The numbers we hear from the federal government may say recession but don’t tell that to my nephew, the Phoenix based architect with a big mortgage and no work. I have recently heard from a number of friends and family members asking for advice about surviving the coming hard times. These are teachers, managers, salespeople and chefs. These are not the faces we are used seeing in line at the food pantry.
When I write and speak about being self-sufficient in a crisis, most often people are thinking about a time-limited crisis and certainly, everyone should be prepared for those dramatic events. But this crisis is here and now. What is necessary for many is not time-limited survival but rather long-term changes in the way we live. The building in dry, overbuilt Phoenix is not coming back. The jobs lost are not coming back. The easy future we envisioned for our retirement is not coming back.
My daughter in Florida call me last night. Her husband, a sales rep used to a good salary, has seen his work dry up in the past several months. She is considering putting her toddler in childcare and returning to work. She wanted advice on how to best do this. She did not like what I had to say. What she needs is not to attempt to recreate a life that is not sustainable. She needs to create a new life that works in a changed world. The 5 bedroom house in the gated community with three pools and a golf course has to go. The association has huge fees and does not allow vegetable gardens or clothes lines. The dinners out, the cable, the two cars and the gym membership all have to go. The expensive playgroup, new clothes and monthly professional photos all have to go. This family needs to trade down to smaller and simpler. They need to walk more. They need to raise some food. They need to join a co-op. They need to eat more locally. They need to learn the difference between need and want, luxury and necessity, surface and sutbsance. To try to get back what is permantly lost is a recipe for grief and disappointment. I am going to send my daughter a recipe for something else. Rice and beans. It’s not quick but in this new life we will have more time than money. It’s not fancy but in this new life we will learn that fancy is overrated. The ingredients can be purchased in bulk from your co-op or grown in your backyard garden.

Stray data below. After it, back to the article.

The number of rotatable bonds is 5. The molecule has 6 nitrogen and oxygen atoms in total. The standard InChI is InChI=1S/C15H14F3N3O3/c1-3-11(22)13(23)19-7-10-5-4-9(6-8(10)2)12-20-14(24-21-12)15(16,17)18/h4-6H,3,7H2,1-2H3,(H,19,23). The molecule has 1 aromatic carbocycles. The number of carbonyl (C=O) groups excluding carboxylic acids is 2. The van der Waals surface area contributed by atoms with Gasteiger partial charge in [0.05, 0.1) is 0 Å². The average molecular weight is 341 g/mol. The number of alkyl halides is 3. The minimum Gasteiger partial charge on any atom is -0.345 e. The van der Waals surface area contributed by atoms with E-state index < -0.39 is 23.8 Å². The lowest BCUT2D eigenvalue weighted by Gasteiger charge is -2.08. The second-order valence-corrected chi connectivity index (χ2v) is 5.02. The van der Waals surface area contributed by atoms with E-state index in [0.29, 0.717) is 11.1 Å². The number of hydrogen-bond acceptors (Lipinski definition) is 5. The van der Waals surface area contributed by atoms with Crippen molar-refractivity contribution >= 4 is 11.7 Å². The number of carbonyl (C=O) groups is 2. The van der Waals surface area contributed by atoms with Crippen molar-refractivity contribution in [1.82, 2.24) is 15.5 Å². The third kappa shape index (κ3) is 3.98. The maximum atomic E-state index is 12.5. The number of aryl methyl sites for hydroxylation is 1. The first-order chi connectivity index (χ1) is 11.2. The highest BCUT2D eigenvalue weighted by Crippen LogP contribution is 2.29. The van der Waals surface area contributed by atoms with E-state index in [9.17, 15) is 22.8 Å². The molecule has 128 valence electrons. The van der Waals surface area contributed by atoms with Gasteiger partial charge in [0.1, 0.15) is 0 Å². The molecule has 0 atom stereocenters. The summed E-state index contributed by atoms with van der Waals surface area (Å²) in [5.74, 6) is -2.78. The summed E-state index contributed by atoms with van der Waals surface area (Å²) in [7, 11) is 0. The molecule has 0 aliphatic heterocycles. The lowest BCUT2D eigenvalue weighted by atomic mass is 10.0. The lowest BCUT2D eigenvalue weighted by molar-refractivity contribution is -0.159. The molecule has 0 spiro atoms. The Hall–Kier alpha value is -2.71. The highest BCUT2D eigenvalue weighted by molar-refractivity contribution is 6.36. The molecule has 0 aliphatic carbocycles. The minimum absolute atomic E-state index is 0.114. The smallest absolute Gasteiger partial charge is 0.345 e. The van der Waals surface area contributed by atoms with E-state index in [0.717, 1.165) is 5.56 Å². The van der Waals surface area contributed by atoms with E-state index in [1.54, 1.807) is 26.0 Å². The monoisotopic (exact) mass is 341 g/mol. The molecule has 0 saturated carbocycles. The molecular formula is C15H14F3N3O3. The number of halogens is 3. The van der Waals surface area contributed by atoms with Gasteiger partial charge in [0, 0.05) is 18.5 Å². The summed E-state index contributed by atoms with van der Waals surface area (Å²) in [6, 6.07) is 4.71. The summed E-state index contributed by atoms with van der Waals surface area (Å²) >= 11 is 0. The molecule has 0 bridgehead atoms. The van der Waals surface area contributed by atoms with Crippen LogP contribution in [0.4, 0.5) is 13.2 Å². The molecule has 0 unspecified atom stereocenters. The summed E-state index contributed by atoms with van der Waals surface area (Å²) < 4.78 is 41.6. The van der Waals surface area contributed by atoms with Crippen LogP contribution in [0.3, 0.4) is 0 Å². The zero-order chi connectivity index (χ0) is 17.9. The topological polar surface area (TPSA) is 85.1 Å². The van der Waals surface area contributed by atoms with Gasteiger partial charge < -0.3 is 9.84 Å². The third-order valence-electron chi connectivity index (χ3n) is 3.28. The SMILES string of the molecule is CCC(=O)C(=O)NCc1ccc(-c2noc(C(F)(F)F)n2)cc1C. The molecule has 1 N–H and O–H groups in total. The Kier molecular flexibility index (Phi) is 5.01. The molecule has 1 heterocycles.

Soak a 1 pound bag of red beans in plenty of water. The next morning, drain the beans. Save the water to water your plants. Cover the beans with fresh water and bring to a boil. Add a ham hock, some chopped celery, a chopped onion, a bay leaf and some pepper. Reduce the heat and simmer until the beans are done and the sauce is thick. Remove the ham hock and the bay leaf. While the beans simmer, cook 1 cup of rice in two cups water. When the rice is done add about a cup of diced tomatoes with the juice. You can add other spices at this point. One of the best things about rice and beans is how forgiving it is. You can add cumin or red pepper. If you have leftover ham or sausage, add that too. I like my beans mixed with my rice. Some people like the beans served like a gravy. It occurs to me that I don’t have an actual recipe. I kind of throw things in and hope it taste good. It usually does. If it doesn’t, we eat it anyway. It’s never terrible. If you are Latino, you probably have a family recipe that is a lot better. If so, send it to me. I guess the point here is that all meals are not gormet. Some are just good and filling and inexpensive. Good enough.